The treatment improved as (0.56) the effective communication of the couples. Mudd in a study titled ‘solution-focused treatment and training communication skills’ showed that solution-focused approach increases communicative skills. The result of the present study is consisting with the study of Mudd. Solution-focused treatment was effective on reduced cooperation of the couples (0.20). It can be said that the couples who participated in solution-focused counselling reached higher level of cooperation skill compared to control group. The results were consistent with the results of the study performed by Moore, who stated that the subjects participating in solution-focused sessions solved their interpersonal problems by their capabilities.
Solution-focused couple therapy had a positive effect on separating finances. One of the determining factors of power in the family is money. When there is conflict, the couples have different views about spending money, and one of them tries to spend much money (woman) and the man tries to be cautious about the expenditure. It does not seem that solution-focused treatment directly affected the increase of the participation of the couples in economic affairs of the house. It can be said that when the couples’ relation is improved, the money is spent fairly, and they try to agree on spending the money.
A solution-focused approach based on Lee results can be applied for the experts with various experience level and one member instead of the whole family. This characteristic of the solution-focused counsellor is an advantage compared to the view of family therapy that emphasize on the presence of all family members in counselling sessions.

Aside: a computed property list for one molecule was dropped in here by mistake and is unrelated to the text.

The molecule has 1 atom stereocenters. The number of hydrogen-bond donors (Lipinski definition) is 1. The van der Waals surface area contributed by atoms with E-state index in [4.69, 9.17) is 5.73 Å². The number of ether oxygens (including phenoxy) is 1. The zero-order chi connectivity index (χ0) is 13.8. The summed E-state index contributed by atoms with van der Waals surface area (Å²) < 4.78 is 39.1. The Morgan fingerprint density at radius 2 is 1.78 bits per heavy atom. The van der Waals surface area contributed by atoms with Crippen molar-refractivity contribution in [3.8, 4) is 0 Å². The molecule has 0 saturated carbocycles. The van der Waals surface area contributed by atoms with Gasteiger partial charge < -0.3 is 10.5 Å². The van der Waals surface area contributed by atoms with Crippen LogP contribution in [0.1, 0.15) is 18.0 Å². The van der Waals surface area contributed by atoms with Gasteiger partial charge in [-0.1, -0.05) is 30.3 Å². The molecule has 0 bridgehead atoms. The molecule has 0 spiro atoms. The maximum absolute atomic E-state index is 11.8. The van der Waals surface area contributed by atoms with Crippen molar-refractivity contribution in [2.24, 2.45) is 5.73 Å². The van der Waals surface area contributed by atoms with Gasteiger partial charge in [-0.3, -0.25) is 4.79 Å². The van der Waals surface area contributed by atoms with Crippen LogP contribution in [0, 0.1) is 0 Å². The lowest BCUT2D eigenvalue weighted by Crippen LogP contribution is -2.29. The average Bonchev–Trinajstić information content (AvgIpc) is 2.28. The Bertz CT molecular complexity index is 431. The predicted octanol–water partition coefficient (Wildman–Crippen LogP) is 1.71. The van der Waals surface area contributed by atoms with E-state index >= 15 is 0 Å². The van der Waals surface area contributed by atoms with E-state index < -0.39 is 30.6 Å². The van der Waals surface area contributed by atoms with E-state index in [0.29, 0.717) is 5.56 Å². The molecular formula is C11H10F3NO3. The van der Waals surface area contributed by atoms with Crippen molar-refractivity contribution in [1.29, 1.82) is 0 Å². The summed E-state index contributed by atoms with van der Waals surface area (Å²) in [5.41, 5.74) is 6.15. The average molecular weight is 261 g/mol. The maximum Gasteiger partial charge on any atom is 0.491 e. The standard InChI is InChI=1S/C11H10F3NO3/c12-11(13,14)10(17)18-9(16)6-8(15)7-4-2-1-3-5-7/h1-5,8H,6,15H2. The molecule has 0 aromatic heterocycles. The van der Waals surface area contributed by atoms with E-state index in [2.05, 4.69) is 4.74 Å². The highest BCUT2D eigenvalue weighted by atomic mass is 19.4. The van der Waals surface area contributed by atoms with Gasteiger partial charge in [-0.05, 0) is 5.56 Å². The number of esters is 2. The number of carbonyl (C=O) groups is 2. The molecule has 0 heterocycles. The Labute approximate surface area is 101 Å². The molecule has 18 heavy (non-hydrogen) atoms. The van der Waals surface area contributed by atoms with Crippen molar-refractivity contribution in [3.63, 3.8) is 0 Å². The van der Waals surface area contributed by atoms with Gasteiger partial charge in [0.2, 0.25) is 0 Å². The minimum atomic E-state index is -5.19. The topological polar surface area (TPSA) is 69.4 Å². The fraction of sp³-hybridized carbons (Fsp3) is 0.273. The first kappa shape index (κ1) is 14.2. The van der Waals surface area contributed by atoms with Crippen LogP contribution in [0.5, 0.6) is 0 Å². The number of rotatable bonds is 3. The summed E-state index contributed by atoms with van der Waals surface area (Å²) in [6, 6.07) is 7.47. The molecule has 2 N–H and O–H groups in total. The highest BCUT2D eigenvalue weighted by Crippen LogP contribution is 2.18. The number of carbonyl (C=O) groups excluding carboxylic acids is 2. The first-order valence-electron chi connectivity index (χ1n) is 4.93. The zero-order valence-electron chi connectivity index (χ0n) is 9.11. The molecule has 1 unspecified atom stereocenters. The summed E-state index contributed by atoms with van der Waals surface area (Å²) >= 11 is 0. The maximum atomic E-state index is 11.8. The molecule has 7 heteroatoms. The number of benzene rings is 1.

The results of the present study were consistent with the results presented by O’Hanlon and Weiner-Davis, showing that the subjects participating in solution-focused counselling revealed better methods to cope with the emotional issues compared to control group.
The results of the present study were consistent with the results of Lamber et al. They found that the clients in the study could cope with the adjustment problems, drug abuse and anxiety compared to the control group.
Furthermore, the results of the present study were consistent with the results of the study performed by Conoley, Graham, New, Craig, Opry, Cardin, Brossart and Parker (2003, cited in Kuri, 2009). They found that the parents and the students participating in the solution-focused counselling showed less problematic behaviours and could reduce their behavioural problems.
As most of the couples who referred to counselling centre and most of the couples who have problems in their relations but they do not admit the centres are failed in solving their problems and creating problem-solving skills among the couples can prevent many conflicts. One of the most important skills being proved as life skills from the World Health Organization is ‘problem-solving skill’. Problem-solving training is of great importance as one of the life skills, and this technique is applied mostly in solution-focused approach. By various techniques of this approach, we can help the couples with their problems and their solutions and improve their marital satisfaction. This approach is effective due to the short duration of the sessions in creating the couples cooperation.